Awareness and understanding of the role and value of the ecosystem and ecosystem services of the CAO is of special relevance to the people and nations living closest to the CAO, especially the circumpolar Indigenous Peoples who are all too aware of their changing environment, as they are directly impacted by these services in the future.

However, the Foundation’s educational work will be engaging with increasingly international audiences around the world, not simply because what happens in the far North will have impacts for everyone, but because the CAO is comprised entirely of ‘international waters’ making it a body of water for which all nations have an equal stake in its future.

Conservation Advocacy

To advocate for the necessary conservation measures within the ocean policy-making community.

The Foundation’s advocacy work catalyses the processes within the ocean policy-making community to minimise surface-vessel activity and the associated impacts on the wildlife and ecosystem services in the Central Arctic Ocean (CAO). Its objective is to establish Marine Protected Area status for these international waters, with ‘Fully Protected’ status for the MPA providing the highest level of protection for the Central Arctic Ocean Marine Reserve

The majority of the envisaged protections for the wildlife can be secured by: upgrading the existing voluntary international no-commercial fishing agreement (managed by the Arctic Council); agreeing shipping lanes for an Offshore Northern Sea Route, and upgrading international shipping’s existing Polar Code (both managed by the UN International Maritime Organization); and agreeing an exclusion zone for mineral exploration and extraction in the CAO.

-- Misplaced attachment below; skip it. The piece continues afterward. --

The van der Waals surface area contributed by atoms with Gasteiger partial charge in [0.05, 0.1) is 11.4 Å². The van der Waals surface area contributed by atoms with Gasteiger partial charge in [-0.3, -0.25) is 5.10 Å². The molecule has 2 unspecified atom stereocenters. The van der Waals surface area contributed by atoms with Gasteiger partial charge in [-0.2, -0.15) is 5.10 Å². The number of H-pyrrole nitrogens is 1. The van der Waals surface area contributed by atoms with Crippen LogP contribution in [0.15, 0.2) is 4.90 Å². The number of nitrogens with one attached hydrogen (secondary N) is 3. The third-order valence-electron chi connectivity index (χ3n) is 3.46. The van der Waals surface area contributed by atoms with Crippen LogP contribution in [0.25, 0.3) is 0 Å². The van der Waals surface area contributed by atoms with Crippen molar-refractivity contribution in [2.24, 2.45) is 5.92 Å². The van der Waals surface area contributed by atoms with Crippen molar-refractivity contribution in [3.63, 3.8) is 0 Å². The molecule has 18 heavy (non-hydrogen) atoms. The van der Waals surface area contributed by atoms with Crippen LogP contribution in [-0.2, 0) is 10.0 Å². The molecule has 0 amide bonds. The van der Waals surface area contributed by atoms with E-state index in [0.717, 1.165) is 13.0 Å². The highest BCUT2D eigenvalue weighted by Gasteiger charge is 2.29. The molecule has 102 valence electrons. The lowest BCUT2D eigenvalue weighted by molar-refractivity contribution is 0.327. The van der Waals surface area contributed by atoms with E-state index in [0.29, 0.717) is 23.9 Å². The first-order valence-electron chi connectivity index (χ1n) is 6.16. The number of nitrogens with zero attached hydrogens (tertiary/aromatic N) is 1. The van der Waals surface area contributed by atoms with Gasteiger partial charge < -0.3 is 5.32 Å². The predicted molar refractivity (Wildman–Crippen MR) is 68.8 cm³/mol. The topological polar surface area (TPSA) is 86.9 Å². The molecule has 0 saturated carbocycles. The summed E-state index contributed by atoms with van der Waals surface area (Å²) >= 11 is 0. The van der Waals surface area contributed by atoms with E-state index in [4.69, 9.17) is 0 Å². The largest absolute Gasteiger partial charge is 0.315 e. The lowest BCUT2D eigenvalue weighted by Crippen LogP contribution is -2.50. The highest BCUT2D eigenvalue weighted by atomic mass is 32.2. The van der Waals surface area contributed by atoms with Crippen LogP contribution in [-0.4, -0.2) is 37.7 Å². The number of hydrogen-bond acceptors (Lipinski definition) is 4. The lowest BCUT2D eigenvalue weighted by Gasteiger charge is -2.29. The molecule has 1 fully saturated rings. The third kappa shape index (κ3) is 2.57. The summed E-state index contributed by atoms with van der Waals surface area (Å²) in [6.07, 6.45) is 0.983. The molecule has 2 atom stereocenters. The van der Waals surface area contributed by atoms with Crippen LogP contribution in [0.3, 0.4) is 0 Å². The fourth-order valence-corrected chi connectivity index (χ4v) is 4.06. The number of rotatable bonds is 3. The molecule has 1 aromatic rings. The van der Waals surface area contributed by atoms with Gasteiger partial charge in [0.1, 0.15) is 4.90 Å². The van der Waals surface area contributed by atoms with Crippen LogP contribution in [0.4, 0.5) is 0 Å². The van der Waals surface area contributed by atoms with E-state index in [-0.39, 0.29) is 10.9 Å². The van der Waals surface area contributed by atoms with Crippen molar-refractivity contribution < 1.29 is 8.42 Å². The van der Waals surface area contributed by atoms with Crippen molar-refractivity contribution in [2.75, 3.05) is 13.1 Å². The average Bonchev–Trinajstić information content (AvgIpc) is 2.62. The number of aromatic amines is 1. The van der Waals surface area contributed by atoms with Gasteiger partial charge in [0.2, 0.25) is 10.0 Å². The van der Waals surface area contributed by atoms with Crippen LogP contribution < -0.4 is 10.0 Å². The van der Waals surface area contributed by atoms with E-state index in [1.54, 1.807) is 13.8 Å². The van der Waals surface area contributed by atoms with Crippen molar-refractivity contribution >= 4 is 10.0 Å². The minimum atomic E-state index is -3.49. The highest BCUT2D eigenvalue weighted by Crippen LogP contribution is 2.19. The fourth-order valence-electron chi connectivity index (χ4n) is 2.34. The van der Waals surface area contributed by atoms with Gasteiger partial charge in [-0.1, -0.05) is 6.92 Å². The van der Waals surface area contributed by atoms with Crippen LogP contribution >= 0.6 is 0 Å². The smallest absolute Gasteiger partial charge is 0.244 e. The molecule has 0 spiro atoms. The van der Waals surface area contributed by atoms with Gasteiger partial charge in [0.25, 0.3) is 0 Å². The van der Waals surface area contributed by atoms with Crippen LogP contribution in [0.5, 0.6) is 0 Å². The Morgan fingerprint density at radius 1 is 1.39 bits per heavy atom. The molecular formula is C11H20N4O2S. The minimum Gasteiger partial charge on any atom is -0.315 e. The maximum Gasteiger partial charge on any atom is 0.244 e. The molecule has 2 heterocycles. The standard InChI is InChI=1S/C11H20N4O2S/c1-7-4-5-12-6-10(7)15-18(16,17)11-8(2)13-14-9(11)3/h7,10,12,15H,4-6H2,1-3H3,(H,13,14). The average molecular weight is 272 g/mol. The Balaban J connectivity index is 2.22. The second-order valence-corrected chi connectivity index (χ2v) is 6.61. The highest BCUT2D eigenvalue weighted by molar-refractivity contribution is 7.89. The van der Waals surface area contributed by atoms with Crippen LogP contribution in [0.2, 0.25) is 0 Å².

And then, with the High Seas Treaty’s new biodiversity component (Areas of Marine Biodiversity Beyond National Jurisdiction, aka BBNJ) ratified, the aforementioned agreements can be brought together through an international legal instrument to establish the Central Arctic Ocean Marine Reserve - the largest marine reserve in the world.

No other conservation organisation exists focused exclusively on bringing about the protection of the biodiversity, ecosystem, and ecosystem services within the international waters around the North Pole.

Organisation

The 90 North Foundation is a Charitable Incorporated Organisation (CIO) registered in 2021 with the Charity Commission for England and Wales (Charity No 1194573). The Foundation is governed by its Constitution, available on request from the Charity Commission.

No other organisation is focused exclusively on the protection of the biodiversity and ecosystem services within the international waters around the North Pole, the Central Arctic Ocean.

It is this focus, together with its independence from other internal agendas, its scientific evidence, and its collaborative approach with the key stakeholders, notably in the fishing, shipping and mining communities, that underpins its work to secure protection for these waters.